Governments in the Middle East and North Africa region are likely to spend a fortune of $118.2bn per year on military hardware in order to ward off Arab Spring-like uprisings, a new report revealed.
A study conducted by Cayman Islands-based Al Masah Capital showed the entire region spent $91bn on arms in 2010. The report suggested the figures are expected to rise during the next three years as Arab regimes consolidate their authority and security.
Saudi Arabia claimed the lion’s share of the spending ($45.2bn), the most populous Gulf nation, followed by the UAE, which spent $16.1bn on military equipment in 2010.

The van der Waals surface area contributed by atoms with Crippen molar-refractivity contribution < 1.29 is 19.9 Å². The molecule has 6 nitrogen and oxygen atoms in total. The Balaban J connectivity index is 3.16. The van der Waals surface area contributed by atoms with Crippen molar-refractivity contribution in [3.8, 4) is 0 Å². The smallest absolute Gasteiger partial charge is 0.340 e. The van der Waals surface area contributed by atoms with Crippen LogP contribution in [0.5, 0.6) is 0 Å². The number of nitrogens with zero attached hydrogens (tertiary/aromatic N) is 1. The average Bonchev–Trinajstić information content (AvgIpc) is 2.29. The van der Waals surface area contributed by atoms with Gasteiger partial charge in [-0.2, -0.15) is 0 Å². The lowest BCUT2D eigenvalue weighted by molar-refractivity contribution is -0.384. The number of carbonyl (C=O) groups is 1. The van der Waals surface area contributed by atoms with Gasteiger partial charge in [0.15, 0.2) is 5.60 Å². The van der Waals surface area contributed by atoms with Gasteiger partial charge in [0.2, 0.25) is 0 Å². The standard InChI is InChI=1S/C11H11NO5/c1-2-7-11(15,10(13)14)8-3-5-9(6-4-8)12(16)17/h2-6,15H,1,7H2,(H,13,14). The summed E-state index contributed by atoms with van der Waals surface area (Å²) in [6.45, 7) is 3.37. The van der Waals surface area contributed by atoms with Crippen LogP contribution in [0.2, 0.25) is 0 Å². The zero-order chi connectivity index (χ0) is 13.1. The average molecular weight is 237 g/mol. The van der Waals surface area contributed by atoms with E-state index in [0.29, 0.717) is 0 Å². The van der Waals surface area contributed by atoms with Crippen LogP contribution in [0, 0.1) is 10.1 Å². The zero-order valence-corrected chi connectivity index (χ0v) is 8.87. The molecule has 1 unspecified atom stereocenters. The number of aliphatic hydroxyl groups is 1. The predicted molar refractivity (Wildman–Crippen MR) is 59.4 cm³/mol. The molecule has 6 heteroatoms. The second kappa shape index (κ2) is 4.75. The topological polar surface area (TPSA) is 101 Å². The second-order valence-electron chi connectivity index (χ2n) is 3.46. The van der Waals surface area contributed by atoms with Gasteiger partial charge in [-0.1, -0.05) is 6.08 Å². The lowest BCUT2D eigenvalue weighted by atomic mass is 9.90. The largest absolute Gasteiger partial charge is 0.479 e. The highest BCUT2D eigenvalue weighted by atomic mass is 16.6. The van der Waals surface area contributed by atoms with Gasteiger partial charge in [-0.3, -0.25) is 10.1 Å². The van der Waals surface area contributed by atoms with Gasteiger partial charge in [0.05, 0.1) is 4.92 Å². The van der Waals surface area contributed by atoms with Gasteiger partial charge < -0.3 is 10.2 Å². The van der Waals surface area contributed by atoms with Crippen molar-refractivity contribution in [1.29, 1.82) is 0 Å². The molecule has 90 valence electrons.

According to study conducted by Al Masah, military expenditure averaged 5.5% of GDP between 2001 and 2010, compared to the global average of just 2.5%, which suggests that military spending in the Middle East and North Africa region is significantly higher compared to other parts of the world.
The study also disclosed that 83% of the budget was spent on acquiring aircraft, armoured personnel carriers and missiles, with Saudi Arabia, the UAE, and Algeria leading the way in terms of purchasing these weapons.
Al Masah Capital reported the US, India and China were the biggest spenders on military hardware on a global basis.